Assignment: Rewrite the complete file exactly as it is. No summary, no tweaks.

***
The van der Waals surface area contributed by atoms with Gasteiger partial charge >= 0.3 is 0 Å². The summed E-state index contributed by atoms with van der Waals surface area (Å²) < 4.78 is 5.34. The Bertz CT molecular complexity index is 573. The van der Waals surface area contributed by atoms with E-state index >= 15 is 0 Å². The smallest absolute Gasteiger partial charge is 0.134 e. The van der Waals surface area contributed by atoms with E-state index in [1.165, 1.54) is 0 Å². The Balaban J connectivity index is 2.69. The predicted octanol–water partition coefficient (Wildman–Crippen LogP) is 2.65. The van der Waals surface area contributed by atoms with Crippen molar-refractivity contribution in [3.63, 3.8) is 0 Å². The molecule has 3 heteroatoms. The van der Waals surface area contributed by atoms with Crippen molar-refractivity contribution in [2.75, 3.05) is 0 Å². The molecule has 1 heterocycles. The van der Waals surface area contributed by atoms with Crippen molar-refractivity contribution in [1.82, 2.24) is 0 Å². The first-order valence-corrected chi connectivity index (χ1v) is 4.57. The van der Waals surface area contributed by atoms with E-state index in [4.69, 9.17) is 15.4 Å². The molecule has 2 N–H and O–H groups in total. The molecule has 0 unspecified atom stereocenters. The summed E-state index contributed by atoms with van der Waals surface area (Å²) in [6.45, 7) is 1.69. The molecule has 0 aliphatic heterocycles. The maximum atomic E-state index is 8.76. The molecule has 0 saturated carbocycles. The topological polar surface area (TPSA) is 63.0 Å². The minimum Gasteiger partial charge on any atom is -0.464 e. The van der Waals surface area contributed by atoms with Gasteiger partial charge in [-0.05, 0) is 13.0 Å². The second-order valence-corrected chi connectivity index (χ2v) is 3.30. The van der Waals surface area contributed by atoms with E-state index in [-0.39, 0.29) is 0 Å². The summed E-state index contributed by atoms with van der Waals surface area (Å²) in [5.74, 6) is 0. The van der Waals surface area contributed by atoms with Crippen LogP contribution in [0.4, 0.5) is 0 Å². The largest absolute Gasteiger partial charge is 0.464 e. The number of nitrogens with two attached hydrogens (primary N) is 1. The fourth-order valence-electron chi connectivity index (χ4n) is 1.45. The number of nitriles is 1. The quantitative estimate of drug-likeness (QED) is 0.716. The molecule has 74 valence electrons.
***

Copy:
The van der Waals surface area contributed by atoms with Gasteiger partial charge >= 0.3 is 0 Å². The summed E-state index contributed by atoms with van der Waals surface area (Å²) < 4.78 is 5.34. The Bertz CT molecular complexity index is 573. The van der Waals surface area contributed by atoms with E-state index >= 15 is 0 Å². The smallest absolute Gasteiger partial charge is 0.134 e. The van der Waals surface area contributed by atoms with E-state index in [1.165, 1.54) is 0 Å². The Balaban J connectivity index is 2.69. The predicted octanol–water partition coefficient (Wildman–Crippen LogP) is 2.65. The van der Waals surface area contributed by atoms with Crippen molar-refractivity contribution in [3.63, 3.8) is 0 Å². The molecule has 3 heteroatoms. The van der Waals surface area contributed by atoms with Crippen molar-refractivity contribution in [2.75, 3.05) is 0 Å². The molecule has 1 heterocycles. The van der Waals surface area contributed by atoms with Crippen molar-refractivity contribution in [1.82, 2.24) is 0 Å². The first-order valence-corrected chi connectivity index (χ1v) is 4.57. The van der Waals surface area contributed by atoms with E-state index in [4.69, 9.17) is 15.4 Å². The molecule has 2 N–H and O–H groups in total. The molecule has 0 unspecified atom stereocenters. The summed E-state index contributed by atoms with van der Waals surface area (Å²) in [6.45, 7) is 1.69. The molecule has 0 aliphatic heterocycles. The maximum atomic E-state index is 8.76. The molecule has 0 saturated carbocycles. The topological polar surface area (TPSA) is 63.0 Å². The minimum Gasteiger partial charge on any atom is -0.464 e. The van der Waals surface area contributed by atoms with Gasteiger partial charge in [-0.05, 0) is 13.0 Å². The second-order valence-corrected chi connectivity index (χ2v) is 3.30. The van der Waals surface area contributed by atoms with E-state index in [-0.39, 0.29) is 0 Å². The summed E-state index contributed by atoms with van der Waals surface area (Å²) in [5.74, 6) is 0. The van der Waals surface area contributed by atoms with Crippen LogP contribution in [0.4, 0.5) is 0 Å². The largest absolute Gasteiger partial charge is 0.464 e. The number of nitrogens with two attached hydrogens (primary N) is 1. The fourth-order valence-electron chi connectivity index (χ4n) is 1.45. The number of nitriles is 1. The quantitative estimate of drug-likeness (QED) is 0.716. The molecule has 74 valence electrons.